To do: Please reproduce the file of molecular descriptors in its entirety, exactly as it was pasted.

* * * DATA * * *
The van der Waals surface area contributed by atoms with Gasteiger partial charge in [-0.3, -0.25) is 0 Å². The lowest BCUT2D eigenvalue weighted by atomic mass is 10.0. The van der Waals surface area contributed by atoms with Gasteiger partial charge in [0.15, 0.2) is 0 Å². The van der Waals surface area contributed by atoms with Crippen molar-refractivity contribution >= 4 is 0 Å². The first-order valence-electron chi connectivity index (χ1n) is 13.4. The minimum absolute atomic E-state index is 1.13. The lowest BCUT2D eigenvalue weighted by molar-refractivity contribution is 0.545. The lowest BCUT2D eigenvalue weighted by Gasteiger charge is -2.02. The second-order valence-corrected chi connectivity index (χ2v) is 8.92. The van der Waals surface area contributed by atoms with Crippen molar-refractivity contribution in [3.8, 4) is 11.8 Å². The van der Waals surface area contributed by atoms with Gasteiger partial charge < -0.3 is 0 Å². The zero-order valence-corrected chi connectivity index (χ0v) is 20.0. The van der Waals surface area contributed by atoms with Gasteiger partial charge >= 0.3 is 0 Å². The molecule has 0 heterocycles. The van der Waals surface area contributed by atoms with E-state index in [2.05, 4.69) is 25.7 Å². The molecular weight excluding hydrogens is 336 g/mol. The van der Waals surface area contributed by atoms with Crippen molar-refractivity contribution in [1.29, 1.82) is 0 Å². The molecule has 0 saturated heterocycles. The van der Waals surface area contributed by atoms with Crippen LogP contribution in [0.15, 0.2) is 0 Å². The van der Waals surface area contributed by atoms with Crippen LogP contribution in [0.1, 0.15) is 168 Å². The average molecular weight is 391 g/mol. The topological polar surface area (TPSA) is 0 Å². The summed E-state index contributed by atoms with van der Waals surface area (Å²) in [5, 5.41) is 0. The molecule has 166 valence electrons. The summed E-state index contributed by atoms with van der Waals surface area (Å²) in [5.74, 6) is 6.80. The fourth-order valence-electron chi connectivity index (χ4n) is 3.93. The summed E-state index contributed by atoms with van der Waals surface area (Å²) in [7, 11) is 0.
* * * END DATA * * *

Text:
The van der Waals surface area contributed by atoms with Gasteiger partial charge in [-0.3, -0.25) is 0 Å². The lowest BCUT2D eigenvalue weighted by atomic mass is 10.0. The van der Waals surface area contributed by atoms with Gasteiger partial charge in [0.15, 0.2) is 0 Å². The van der Waals surface area contributed by atoms with Crippen molar-refractivity contribution >= 4 is 0 Å². The first-order valence-electron chi connectivity index (χ1n) is 13.4. The minimum absolute atomic E-state index is 1.13. The lowest BCUT2D eigenvalue weighted by molar-refractivity contribution is 0.545. The lowest BCUT2D eigenvalue weighted by Gasteiger charge is -2.02. The second-order valence-corrected chi connectivity index (χ2v) is 8.92. The van der Waals surface area contributed by atoms with Crippen molar-refractivity contribution in [3.8, 4) is 11.8 Å². The van der Waals surface area contributed by atoms with Gasteiger partial charge < -0.3 is 0 Å². The zero-order valence-corrected chi connectivity index (χ0v) is 20.0. The van der Waals surface area contributed by atoms with Gasteiger partial charge >= 0.3 is 0 Å². The molecule has 0 heterocycles. The van der Waals surface area contributed by atoms with E-state index in [2.05, 4.69) is 25.7 Å². The molecular weight excluding hydrogens is 336 g/mol. The van der Waals surface area contributed by atoms with Crippen molar-refractivity contribution in [1.29, 1.82) is 0 Å². The molecule has 0 saturated heterocycles. The van der Waals surface area contributed by atoms with Crippen LogP contribution in [0.15, 0.2) is 0 Å². The van der Waals surface area contributed by atoms with Crippen LogP contribution in [0.1, 0.15) is 168 Å². The average molecular weight is 391 g/mol. The topological polar surface area (TPSA) is 0 Å². The summed E-state index contributed by atoms with van der Waals surface area (Å²) in [5, 5.41) is 0. The molecule has 166 valence electrons. The summed E-state index contributed by atoms with van der Waals surface area (Å²) in [5.74, 6) is 6.80. The fourth-order valence-electron chi connectivity index (χ4n) is 3.93. The summed E-state index contributed by atoms with van der Waals surface area (Å²) in [7, 11) is 0.